Here’s a very nice post from the blog, “Knocked Up (and in Law School)” about the benefits of co-parenting:
I have heard many women say that a father could just never love a child the way a mother does, and can’t take care of them the way a mother does either. I don’t believe that’s true at all, and I think it’s disrespectful to all the men who are spectacular parents. And I want to know why no one tries to make men feel guilty because they work outside the home? That’s the real question. Why does Law School Mom state that it matters whether she or a nanny takes her kids to school, but makes no mention of her husband in that scenario? Why do we as mothers put all of the guilt on ourselves (and on other women) instead of equally between both parents? Why is his career important, not to be inconvenienced by taking care of children, but hers isn’t? Why is she a bad mother for working, but he’s a good father for providing for his family? These double-standards are harmful for all parents, and perhaps the work environment for all parents, not just women, would improve if society expected men to take a more active role in all aspects of parenting, instead of viewing it as an abomination. Just because I’m the one with the uterus doesn’t mean all of the responsibilities of child-rearing fall on me. Having full responsibility ends at delivery.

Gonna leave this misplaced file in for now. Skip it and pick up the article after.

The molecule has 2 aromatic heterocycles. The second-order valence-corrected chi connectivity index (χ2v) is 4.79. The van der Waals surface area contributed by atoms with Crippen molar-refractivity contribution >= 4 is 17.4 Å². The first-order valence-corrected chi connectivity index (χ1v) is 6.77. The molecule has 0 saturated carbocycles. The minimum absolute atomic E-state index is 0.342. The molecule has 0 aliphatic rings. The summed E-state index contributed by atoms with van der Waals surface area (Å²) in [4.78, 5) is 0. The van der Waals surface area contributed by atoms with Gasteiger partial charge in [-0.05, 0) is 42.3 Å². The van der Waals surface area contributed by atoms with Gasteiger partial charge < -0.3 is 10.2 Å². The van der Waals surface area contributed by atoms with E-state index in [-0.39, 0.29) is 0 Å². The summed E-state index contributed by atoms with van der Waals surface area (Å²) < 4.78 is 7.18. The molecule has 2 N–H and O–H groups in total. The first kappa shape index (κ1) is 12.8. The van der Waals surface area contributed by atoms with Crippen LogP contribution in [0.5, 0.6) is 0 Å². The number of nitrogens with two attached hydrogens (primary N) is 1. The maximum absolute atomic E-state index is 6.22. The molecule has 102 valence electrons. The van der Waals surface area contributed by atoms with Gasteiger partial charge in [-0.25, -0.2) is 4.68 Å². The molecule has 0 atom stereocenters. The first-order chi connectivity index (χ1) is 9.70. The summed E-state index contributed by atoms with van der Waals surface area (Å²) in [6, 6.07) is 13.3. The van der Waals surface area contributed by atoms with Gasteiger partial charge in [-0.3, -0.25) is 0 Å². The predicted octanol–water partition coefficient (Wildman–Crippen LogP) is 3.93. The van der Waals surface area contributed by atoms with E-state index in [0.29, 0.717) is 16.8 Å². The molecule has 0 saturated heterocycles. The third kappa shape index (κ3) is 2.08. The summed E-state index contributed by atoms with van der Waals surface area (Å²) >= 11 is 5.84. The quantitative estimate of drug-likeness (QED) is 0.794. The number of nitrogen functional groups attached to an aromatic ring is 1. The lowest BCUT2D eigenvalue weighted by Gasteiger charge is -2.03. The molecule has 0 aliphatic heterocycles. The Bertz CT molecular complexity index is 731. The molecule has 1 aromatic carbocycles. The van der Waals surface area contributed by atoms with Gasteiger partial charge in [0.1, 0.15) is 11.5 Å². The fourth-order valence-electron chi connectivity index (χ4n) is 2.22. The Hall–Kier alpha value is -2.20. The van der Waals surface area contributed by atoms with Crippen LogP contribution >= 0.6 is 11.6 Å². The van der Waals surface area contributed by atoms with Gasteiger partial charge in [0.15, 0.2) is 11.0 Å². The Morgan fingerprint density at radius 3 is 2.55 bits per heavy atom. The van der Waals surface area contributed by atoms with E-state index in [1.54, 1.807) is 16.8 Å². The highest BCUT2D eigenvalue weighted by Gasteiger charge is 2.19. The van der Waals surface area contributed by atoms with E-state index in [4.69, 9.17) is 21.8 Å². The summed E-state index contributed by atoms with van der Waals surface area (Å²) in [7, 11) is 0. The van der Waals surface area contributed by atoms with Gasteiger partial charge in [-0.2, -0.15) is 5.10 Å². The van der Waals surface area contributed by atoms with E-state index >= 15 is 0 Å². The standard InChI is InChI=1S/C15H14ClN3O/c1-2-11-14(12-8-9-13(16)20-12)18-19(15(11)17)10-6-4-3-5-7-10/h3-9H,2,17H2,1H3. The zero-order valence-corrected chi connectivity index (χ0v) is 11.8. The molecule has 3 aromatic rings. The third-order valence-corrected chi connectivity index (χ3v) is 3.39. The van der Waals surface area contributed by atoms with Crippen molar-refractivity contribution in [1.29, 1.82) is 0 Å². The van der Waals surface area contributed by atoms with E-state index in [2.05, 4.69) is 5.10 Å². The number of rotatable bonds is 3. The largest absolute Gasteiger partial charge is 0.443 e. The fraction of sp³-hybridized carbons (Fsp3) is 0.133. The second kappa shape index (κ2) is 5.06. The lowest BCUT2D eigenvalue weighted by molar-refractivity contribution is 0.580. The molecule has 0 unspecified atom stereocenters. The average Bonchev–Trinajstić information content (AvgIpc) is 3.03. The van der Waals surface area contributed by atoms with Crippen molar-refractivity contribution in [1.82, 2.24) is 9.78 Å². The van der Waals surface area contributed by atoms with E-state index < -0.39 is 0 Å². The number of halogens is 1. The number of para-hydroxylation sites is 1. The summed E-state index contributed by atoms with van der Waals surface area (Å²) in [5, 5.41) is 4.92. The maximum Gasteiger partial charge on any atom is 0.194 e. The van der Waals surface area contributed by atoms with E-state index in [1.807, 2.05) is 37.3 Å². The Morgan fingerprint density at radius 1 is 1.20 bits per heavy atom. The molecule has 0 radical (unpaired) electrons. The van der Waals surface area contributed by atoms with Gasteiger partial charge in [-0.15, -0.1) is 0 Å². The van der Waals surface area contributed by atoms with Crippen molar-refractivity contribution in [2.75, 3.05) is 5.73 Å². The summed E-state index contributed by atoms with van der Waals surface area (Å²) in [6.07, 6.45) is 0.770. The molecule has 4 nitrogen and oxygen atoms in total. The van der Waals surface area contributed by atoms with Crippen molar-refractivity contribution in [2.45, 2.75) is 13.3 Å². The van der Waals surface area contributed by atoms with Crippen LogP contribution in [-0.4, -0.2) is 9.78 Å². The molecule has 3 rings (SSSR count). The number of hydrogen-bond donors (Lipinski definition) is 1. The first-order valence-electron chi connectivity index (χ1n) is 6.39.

To Husband and I, co-parenting means both of us being equally responsible for the care of our child. When Cora was born, Husband took a nine week paternity leave to take care of her. When I started back to school full time four weeks after she was born, he got up with her during the night, and cared for her during the times I was in class. I don’t feel like I’m a bad mother and not bonding with my child because my husband does an equal share of the parenting, and sometimes even more than half. Since he went back to work, I’m on my own three nights a week. He takes over when he gets home from work in the morning and lets me get a little more sleep. On the days he doesn’t work, he takes care of Cora during the day while I’m either in class or at work, and gets up with her at night if she wakes up. He takes her to all of her doctor’s appointments, whereas I handle all the bill paying/fighting with Evil Health Insurance Company and Incompetent Medical Billing Agencies. We divide the tasks that way because those are our areas of expertise, and because that’s what our schedules allow, not because any gender role dictates as such.